- loss thru fault of parent: where parent lost job b/c of embezzlement of funds, ct imputed
income
Voluntary Retirement:
- imputed income often imposed (especially if retiree is rather young)
Variance from Guidelines:

Donahue: SD deviation from guidelines


there may be no deviation from the guidelines presumptive amount w/o an entry of
specific findings regarding the five listed factors for deviation (SD statute reqd
written findings not reqd in MO [MO just reqs consideration of its factors])
parents responsibility to support his children is paramount, other debts are secondary

Note:
- many states identify an agreement as a circumstance which is appropriate to consider in
determining whether to vary from the guideline level of support
- Betty: obligations to prior children justified variance only where existing order reqs
support of those children

State v Hall: MN obligors income off chart on high end (MNs salary increments only went up
to 4k/mo and this provided for child support of 1k/mo)
the intent of the std of living factor is that a child is entitled to enjoy the benefits of the
incomes of both parents
while the mothers needs may be considered, it would be inappropriate to use a child
support obligation to upgrade her std of living
here deviation was not warranted where one party was much wealthier than the other b/c
the std of living factor addressed this disparity (1k / month awarded according to
guidelines although obligor was rich)

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High Income Obligors:


- some states have relatively low max guideline amount and make the obligors high income
a factor upon which an upward deviation may be based
- in Georgia, respondent in same facts as Hall would have to argue that 20k per month was
too high
ALI Principles 3.07:
1. unless presumption is rebutted, the amount determined by formula [guidelines] should
be incorporated into the award
2. rebuttable only by proof that, taking into account best interests of child, the amount
determined would be unjust or inappropriate for 1/more of following reasons:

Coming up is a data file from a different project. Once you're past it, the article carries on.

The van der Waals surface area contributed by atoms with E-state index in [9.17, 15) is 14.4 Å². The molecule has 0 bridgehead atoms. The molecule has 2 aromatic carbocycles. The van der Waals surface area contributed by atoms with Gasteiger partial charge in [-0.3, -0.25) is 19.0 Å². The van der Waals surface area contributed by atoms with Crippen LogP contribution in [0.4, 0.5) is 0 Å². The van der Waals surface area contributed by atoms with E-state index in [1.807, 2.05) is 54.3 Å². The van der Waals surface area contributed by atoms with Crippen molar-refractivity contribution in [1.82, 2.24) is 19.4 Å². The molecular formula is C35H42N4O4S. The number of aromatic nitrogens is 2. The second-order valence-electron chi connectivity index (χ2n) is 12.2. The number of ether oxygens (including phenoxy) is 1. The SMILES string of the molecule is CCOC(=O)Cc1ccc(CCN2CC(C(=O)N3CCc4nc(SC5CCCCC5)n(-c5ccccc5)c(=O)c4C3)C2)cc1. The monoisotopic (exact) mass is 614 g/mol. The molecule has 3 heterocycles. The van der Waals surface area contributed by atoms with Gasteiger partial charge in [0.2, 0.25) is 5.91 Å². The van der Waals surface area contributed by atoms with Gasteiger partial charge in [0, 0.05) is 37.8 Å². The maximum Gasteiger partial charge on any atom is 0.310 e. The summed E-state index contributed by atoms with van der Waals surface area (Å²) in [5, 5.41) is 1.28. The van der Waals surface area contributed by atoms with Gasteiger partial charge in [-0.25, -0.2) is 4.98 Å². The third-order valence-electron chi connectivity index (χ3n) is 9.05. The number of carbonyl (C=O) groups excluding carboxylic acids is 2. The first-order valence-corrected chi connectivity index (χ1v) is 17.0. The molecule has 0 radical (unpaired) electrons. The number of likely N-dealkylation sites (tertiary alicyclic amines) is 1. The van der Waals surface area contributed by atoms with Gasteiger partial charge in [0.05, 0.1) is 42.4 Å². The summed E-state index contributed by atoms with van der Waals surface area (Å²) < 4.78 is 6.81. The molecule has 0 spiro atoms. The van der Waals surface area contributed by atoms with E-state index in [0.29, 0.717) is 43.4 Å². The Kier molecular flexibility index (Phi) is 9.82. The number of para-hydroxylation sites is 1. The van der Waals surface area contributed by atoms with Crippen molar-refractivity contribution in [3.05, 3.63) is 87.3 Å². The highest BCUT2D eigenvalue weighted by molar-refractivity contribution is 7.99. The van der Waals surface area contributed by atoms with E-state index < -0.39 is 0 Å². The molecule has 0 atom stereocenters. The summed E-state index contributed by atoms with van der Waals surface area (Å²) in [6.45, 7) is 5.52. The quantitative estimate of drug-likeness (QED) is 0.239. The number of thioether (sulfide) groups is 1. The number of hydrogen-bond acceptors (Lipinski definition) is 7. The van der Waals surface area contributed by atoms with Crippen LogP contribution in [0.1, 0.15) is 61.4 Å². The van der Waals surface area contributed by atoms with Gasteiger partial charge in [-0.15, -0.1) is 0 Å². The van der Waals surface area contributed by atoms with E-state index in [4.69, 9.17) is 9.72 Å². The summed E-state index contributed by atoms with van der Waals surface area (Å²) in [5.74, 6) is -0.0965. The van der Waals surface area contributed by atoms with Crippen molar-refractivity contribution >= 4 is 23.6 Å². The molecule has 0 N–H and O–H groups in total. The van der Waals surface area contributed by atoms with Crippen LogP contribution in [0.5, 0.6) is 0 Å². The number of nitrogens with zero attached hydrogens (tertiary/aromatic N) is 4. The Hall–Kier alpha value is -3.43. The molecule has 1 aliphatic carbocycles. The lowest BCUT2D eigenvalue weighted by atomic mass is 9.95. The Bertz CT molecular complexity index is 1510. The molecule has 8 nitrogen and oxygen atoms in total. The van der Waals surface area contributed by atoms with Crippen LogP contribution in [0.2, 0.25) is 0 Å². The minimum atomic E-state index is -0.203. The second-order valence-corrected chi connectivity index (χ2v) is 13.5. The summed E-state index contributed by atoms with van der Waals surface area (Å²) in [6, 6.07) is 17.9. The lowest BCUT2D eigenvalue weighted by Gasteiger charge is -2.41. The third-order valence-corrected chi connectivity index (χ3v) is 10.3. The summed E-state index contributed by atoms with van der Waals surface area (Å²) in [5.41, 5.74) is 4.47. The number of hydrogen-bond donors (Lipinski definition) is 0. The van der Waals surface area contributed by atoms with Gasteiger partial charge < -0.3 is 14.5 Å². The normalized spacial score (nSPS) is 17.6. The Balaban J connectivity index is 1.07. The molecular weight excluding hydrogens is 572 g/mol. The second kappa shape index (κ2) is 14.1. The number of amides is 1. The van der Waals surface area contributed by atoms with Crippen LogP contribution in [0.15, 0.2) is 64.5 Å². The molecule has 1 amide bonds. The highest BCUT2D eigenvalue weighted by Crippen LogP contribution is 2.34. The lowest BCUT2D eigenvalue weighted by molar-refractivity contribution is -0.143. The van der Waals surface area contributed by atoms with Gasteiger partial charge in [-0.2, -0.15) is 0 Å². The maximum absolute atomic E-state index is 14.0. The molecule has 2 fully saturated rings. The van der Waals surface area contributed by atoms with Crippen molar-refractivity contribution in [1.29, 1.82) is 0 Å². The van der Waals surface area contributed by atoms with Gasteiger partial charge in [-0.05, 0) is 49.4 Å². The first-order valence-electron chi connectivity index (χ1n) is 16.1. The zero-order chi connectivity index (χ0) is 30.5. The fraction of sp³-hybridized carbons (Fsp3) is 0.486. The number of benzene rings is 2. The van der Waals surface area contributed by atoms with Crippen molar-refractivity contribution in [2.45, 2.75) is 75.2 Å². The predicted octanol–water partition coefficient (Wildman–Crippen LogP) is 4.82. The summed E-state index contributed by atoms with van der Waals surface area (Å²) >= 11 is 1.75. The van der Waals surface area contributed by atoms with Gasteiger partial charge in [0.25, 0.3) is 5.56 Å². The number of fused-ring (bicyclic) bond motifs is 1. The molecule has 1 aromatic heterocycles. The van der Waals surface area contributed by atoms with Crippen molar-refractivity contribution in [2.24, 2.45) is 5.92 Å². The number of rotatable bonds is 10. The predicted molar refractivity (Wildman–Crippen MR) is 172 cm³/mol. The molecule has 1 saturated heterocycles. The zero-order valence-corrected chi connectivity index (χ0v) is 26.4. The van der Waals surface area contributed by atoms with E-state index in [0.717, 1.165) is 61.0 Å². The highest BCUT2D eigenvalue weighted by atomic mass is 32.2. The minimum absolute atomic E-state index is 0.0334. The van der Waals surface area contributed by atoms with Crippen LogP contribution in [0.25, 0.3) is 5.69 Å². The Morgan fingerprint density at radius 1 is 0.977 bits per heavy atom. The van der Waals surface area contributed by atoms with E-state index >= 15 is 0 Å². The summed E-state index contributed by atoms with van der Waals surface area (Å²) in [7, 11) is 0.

a. extraordinarily high income of obligor causing amount determined to exceed
the amount necessary to insure that child enjoys std of living adequate
and not grossly inferior to that of either parent and childs life
opportunities are adequately secured
Low Income Obligors:
- some states have mandatory min monthly awards, usually btw $20 and $50
- some say if you have no income / income only from welfare, etc you dont have to pay
child support
-MO: excludes from gross income welfare, food stamps, Medicare, etc but reqs $50/mo
regardless of income (can be adjusted downward w/ deviation)
many cts will enter order of $5/mo just to remind obligor that they have a child and a
duty to support their child

Emerson: ct refused to consider the fact that the child received SS benefits based on the childs
disability in order to reduce the award

Modification of Support Awards:

Traditional Rule: permitted modification upon material change in circumstances,


sometimes reqg change to be substantial and continuing
Model Marriage / Divorce Act: change must be so substantial as to make the original
terms unconscionable

Bradley Amendment: ct may not retroactively modify a child support award when it
becomes due, its a vested right and cannot be modified
Exceptions: Does not prevent upward modification
Custodial parents & new spouse can trade arrearages for other
parents release of parental rights (so other parents spouse can adopt)

Fed rules allow state to provide for modification due to inconsistency btw original award
and guideline amount under the current facts w/o inquiry into the childs needs
> states permitted to establish reasonable, quantitative stds by which to determine if there
is inconsistency

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452.370: Modification of Child Support (same as for alimony, ect)

1. Except as otherwise provided in subsection 6 of section 452.325, the provisions of any


judgment respecting maintenance or support may be modified only upon a showing of
changed circumstances so substantial and continuing as to make the terms unreasonable. In
a proceeding for modification of any child support or maintenance judgment, the court, in
determining whether or not a substantial change in circumstances has occurred, shall
consider
- all financial resources of both parties,
- including the extent to which the reasonable expenses of either party are, or should be,
shared by a spouse or other person with whom he or she cohabits, and
- the earning capacity of a party who is not employed.
If the application of the child support guidelines and criteria set forth in section 452.340 and
applicable supreme court rules to the financial circumstances of the parties would result in a
change of child support from the existing amount by twenty percent or more, a prima facie
showing has been made of a change of circumstances so substantial and continuing as to
make the present terms unreasonable, if the existing amount was based upon the presumed
amount pursuant to the child support guidelines.

Serial Families:
- Remarriage: of custodial parent usually not a basis for modifying obligors obligation
reality of new spouses resources available to children may cause some cts to
consider this and reduce obligation
- Second Family: some states use fairly rigid first in time, first in right rule and reject
downward modification based on demands of a second family;
others provide for consideration of obligations to later children